The West Coast music scene has a new group to champion. The music of Oakland's SOL Development has been described as jazz, hip-hop, and, of course, soulful. The four-person collective's style may sound familiar but the member's backgrounds are not. They're teachers and classically trained musicians who use music in the classrooms to promote learning.
Though the group is now based in the Oakland area, three of the group's members met while attending Hampton University in Virginia. After college, one member Karega Bailey spent a few years teaching in Washington, D.C., which helped inform his ideas about how to get heavy subject matter like gun violence, police brutality and institutional racism to young listeners. The members of SOL Development now run the Roses in Concrete Community School in Oakland where they frequently bring their music into classroom conversations. The group's name, which is an acronym for Source of Light, represents a teaching tool the artists use that allows students to transcend everyday strains of being black in America.
"It's this position where I no longer could withhold the observation of living the black experience and I no longer could hold the narrative," Bailey explains. "But I knew there was light in it, I knew there was power in it."
The group's debut album, The SOL of Black Folk, is out now and SOL Development members Karega Bailey and Felicia Gangloff-Bailey joined NPR's Michel Martin from KQED in San Francisco to discuss balancing teaching with music-making, relating their art to their lives — the group wrote the song "Brother" after Bailey's brother was shot and killed in 2014 — and more. Listen to their conversation at the audio link and read on for interview highlights.
On balancing teaching and making music
Felicia: It's funny because I never expected this to go this way, with the music. I mean, it's really kind of taken over, but it's been the most effective vehicle in touching students and directly touching their heart. I've been fortunate, and I think it's absolutely necessary considering the content that we are creating, that you stay heavily immersed and grounded in the roots of what you're speaking about.
Karega: Teaching is the practice. We're practitioners of education and the learning spectrum. Think of the music as a report, think of music as report writing. You gotta understand, I'm born in roots and culture reggae. I'm a child of hip-hop, and these have always been ethnographic tools to be able to report the conditions in which we're living in, right? — said Nina Simone. So, my lived experiences in the classroom were worthy of stories and reports being told. The music literally was my way to exist and survive.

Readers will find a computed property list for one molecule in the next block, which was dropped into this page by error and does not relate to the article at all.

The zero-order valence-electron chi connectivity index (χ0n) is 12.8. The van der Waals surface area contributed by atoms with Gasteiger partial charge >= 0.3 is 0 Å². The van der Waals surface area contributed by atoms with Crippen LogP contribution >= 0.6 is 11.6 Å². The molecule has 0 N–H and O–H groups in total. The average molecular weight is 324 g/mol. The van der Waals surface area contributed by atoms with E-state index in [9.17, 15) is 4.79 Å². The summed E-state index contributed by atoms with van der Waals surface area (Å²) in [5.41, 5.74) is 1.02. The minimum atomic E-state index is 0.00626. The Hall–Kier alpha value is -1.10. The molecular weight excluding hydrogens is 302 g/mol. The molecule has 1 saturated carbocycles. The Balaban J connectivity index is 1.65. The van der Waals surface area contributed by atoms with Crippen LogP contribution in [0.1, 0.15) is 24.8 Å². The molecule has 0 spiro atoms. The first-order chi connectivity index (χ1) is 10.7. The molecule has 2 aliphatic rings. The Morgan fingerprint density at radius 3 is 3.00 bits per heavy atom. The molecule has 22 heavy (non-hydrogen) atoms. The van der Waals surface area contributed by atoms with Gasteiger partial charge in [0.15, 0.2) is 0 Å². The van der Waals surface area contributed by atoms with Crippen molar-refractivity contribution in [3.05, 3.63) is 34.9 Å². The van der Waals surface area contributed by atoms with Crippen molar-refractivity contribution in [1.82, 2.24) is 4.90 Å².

On what their students think of their music
Karega: "Helicopter" is written in such a way ... We didn't realize how powerful it was as a tool. Lauren Adams in her songwriting, in her understanding — she's also a brilliant performing artist teacher, so the students love "Helicopter." For a long time, I didn't make the correlation that it has this strong experience with that helicopter children's nursery rhyme. So they love it and they sing it. Nieces and nephews sing it and then older students also love it and sing it. They understand the profundity of what we're talking about. But the younger students just love it. They love the gesture. They love the helicopter, they love the blue and red. They also understand police presence, let's just be clear about that. So it's really fascinating. And nah, they don't think we corny, they rock with us. [Laughs]
They're so harsh, right? But their metrics of music, they hold it similar to a lot of the other music they they digest. They want to know, are we famous and are you doing this yet? But they love the fact that their teachers are touching the world, and creating music that they get to come home and look up on YouTube and share with their family and say "look what my teacher made."
Felicia: Those are my favorites when they come, "I saw you on YouTube" and "I saw you here." And then it's an incredible experience to be performing on stages and then they show up.
On how students inspired their music
Karega: At the truest core of the lyric writing, it was my offering to let my students know they're seen. Because when you work in a school system, they can think that you are subject to the system and the way the system treats them. But I want to show them that we see them, that 'I see you.' So the earliest songwriting was actually very much dedicated to honoring their stories, honoring their lives and unpacking that, and that's what gave us the glue in the classroom. My classroom became significant to them once they realized that their stories mattered in the classroom.
On the song "Brother"
Karega: Our suffering is connected. Our suffering is so connected and so is our love. And having the opportunity to choose love and choose a path of freedom, paid for by love and liberation ... This idea is, if I have a path to freedom, if I have an inception, an idea of better circumstances, I have to love you enough to make sure that you're included and not excluded. It's the exclusion that creates the crime, the harm. It's the feeling unseen or unknown and needs unmet. So really, [I'm] opening this up to say, our love is connected and so is our pain. At some level, I have to understand that I was connected to the person that took my brother's life.
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